On March 3, the Arden Theatre Company begins previews for its production of Superior Donuts, a play by Tracy Letts (August: Osage County) that also ran on Broadway last season, and that parses the relationship between a young African American and the white, middle-aged man he works for at a doughnut shop in a changing Chicago neighborhood.
Sara Garonzik, Philadelphia Theatre Company's producing artistic director, says she went after the rights to Race as soon as she saw the Broadway production. "I thought it was fascinating." After seeing it, she read the script. "There's so much there, you can ponder it forever," she says. "A lot of people have different feelings about what Mamet's trying to say, and my current thought - I won't say that it won't change five months from now - is that the play is a kind of snapshot of race relations in America today.
"In my opinion - and I wouldn't speak for Mamet - he's created a complex story line to show that when you work through any exchange that involves race relations, there can be an awkwardness, a wariness, and sometimes a great deal of mistrust."
Broadway itself has entered the sort of major exchange involving race relations that Garonzik points to. Race and Superior Donuts take the subject into account in different ways; Mamet, among the nation's foremost playwrights, attacks it head-on, looking at slippery perceptions of race and also justice, while Letts focuses more on personal relationships.
That's reflective of the Broadway discussion on race during this season and last - theatrically, there seem to be countless ways of approaching it.
A superb revival of the musical Finian's Rainbow brought back the outrageous character of a racist white senator who wakes up one day as a black man - a turn of events that seemed almost as startling on Broadway in 2010 as it must have when the show first opened in 1947.
Memphis, last season's Tony-winning new musical, comes from history; it's the story of a brash white kid who decides to integrate music by blacks and whites on a Memphis radio station in the '50s, when the thought of "race" music coming into white living rooms was not even on the Tennessee radar.
The memory of the late August Wilson was honored in stellar performances by Denzel Washington and Viola Davis in a revival of Fences that was a sellout. The play, embellished by Branford Marsalis' original incidental music, is a powerhouse look at a black family scraping by in Pittsburgh, also in the '50s. Martin McDonagh's over-the-top A Behanding in Spokane starred Christopher Walken as a shadowy one-handed man who eventually one-ups a young couple trying to trick him - and in so doing provides a searing commentary on the way young black men should behave.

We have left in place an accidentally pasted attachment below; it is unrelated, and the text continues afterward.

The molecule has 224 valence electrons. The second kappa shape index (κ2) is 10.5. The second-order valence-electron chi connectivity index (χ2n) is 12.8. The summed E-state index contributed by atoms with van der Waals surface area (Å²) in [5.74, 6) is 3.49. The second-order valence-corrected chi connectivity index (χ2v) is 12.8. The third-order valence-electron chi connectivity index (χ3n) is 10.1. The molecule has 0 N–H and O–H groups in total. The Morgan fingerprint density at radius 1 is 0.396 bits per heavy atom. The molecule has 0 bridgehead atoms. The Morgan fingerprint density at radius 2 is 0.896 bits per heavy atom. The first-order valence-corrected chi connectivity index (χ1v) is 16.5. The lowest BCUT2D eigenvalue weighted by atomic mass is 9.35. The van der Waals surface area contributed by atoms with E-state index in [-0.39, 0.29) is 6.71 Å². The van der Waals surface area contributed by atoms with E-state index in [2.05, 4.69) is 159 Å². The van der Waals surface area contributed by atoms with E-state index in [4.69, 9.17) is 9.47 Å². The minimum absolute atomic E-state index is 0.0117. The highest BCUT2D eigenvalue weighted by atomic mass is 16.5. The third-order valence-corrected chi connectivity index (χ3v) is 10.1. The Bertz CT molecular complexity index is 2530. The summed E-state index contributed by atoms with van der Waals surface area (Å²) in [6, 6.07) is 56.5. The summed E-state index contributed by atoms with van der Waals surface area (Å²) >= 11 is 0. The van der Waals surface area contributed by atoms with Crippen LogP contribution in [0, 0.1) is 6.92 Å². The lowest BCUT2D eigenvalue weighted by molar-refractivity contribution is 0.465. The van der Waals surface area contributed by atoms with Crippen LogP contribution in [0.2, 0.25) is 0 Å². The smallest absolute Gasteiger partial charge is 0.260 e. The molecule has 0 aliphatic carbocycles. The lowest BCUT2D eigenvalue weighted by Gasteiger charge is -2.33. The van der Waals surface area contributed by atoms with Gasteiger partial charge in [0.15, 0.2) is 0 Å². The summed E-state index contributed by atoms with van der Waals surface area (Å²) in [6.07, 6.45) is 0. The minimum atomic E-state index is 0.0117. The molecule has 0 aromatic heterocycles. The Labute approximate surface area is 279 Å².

This season's A Free Man of Color and The Scottsboro Boys examined race by looking at America's past.
This proliferation of plays with racial themes was not the result of producers coming together beforehand - that's a preposterous notion on Broadway, where theater is commercial and producers are competitive and apt, in any case, to be risk-averse. But it does reflect the presence of a growing African American audience, and a change in America's willingness to talk more openly about race, especially since the election of an African American president.
"The political turn of events over the last couple of years - the election of Barack Obama - may have had an impact on the zeitgeist, on people's willingness to have a conversation about race, in maybe a way we haven't been willing to before," says Ed Sobel, the Arden's associate artistic director, who is staging the company's Superior Donuts. Sobel worked on Broadway last season as the dramaturge - the go-between who aids director and playwright in articulating the vision for a play and realizing it on stage - for Superior Donuts.
Sobel cites the speech about race Obama made in Philadelphia during his campaign. "To me," he says, "that speech was a part of opening up honest dialogue about race in the country."
Garonzik, too, says that "Obama provided the basic landscape that permitted this to happen" in the theater, and notes that Mamet cites his election as a motivating factor in writing Race. Mamet, she says, "is being an agent provocateur in that he's saying, 'Let's not delude ourselves that everything has changed.' "
Both companies are scheduling talks with audiences about issues in the plays. WURD, an AM talk station with a largely black audience, has joined Philadelphia Theatre Company for a public discussion, as have WHYY and the University of Pennsylvania's Civil Rights Law Project.
To make theater, Sobel says, "I must in some way believe it's possible to have a real voice in the way people think about things." He says asking people to come together for two hours and share an experience - about any issue - fosters that thought on the part of an audience.
Garonzik says that from what she's seen at the previews for Race, "people are really hungry to talk about this subject, and this is a rich opportunity. It's the kind of stuff we do, anyway, but this is like the mother lode. People don't leave the lobby - they stand around and talk."
Contact staff writer Howard Shapiro at 215-854-5727 or firstname.lastname@example.org. Read his recent work at http://go.philly.com/howardshapiro. Follow him on Twitter at #philastage. Theater
Through Feb. 13 at Philadelphia Theatre Company's Suzanne Roberts Theatre, 480 S. Broad St. Tickets: $52-$59. 215-985-0420 or www.philadelphiatheatrecompany.org.